The Blake crested china is an unusual (although not unknown) example of a design for a specific town: the usual business model was to make a generic design that any town arms could be placed upon.

Exactly who L &L were is yet to be established. Nicolas Pine, author of the Price Guide to Crested China (2000 edn), p.355, notes that all the recorded crests used by this company relate only to Somerset. They are mostly likely to have been local distributors, acting as middle-men between the local shops and the Staffordshire potteries. They also made the small flower pot below, which is just 50mm tall. Whoever they were they made the interesting design choice to make the water in the seal green. Given the river is usually brown, this is just as fictitious as the blue depicted in the other china examples.

Goss Crested China

W.H. Goss of Stoke on Trent are usually held to be the best of the crested China manufacturers. This is primarily for the quality of their execution and the quality of the porcelain. The examples here are models of actual objects. The mark used on the below pieces was in used from 1862 to 1930.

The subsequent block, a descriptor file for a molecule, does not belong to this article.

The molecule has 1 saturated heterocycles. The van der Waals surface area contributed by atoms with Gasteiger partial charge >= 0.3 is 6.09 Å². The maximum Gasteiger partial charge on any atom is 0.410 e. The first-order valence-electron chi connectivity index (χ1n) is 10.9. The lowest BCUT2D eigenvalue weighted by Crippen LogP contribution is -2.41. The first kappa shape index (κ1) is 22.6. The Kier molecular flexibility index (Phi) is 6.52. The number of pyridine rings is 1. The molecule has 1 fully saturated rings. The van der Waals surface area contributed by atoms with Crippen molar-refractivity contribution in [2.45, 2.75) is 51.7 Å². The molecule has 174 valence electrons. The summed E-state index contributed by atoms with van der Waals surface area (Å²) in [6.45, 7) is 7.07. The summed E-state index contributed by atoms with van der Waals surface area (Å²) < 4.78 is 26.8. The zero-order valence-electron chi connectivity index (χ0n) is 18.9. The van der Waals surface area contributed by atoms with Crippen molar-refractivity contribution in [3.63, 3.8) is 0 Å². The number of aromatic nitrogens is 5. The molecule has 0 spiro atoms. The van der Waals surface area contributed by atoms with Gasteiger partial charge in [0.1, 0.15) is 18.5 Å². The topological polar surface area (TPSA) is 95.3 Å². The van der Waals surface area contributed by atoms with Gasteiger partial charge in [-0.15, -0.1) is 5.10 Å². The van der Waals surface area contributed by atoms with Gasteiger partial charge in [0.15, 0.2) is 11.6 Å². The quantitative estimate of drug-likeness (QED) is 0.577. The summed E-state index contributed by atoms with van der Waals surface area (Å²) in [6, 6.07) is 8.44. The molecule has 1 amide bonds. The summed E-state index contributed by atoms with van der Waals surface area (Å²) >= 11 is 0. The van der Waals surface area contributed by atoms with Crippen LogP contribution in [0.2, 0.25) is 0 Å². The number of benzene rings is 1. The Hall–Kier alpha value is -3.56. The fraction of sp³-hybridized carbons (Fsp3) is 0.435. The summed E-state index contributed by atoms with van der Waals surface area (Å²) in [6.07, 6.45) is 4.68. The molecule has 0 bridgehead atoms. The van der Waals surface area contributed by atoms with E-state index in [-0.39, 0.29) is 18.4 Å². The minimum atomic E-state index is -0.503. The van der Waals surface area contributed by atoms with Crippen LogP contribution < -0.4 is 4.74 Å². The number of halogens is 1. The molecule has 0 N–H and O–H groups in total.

81.5mm tall ‘model of ancient salt cellar in Glastonbury Museum RdNo 605731. The presence of a registration number indicate this was made circa 1887–1914.
82mm tall ‘model of a jug in Kendal Museu dated 1602. This one is clearly later than the salt cellar, and note the update to the more familiar Borough Arms, with the little beast in the portcullis. This presumably dates to sometime before 1930 when the mark usually included the word ‘England’.

Arcadian Crested China

The Arcadian range was a trademark of Arkinstall and Son. Arcadian were reputed to be the most prolific manufacturers of crested China.

A simple pot, 40mm tall. This uses the tudor rose logo, which was introduced about 1912.
Milk jug 75mm tall. This uses the globe logo, in use from about 1903.

Carlton China

Wiltshaw & Robinson of Stoke on Trent produced the Carlton China range. The quality of the sculpting is quite good, with animals that actually look relatively true to life (compare with Florentine below). They made items for Walter Belcher of Bridgwater (see the love cup above).

Donkey, 89mm tall and 110mm long.
‘Gee up Neddy’
‘Registration applied for’ meaning a patent number had not yet been granted. This mark was in use c.1902 to 1930.
Pig. 86mm long. 50mm tall, 46mm wide.
‘Wunt be druv’ ie I won’t move.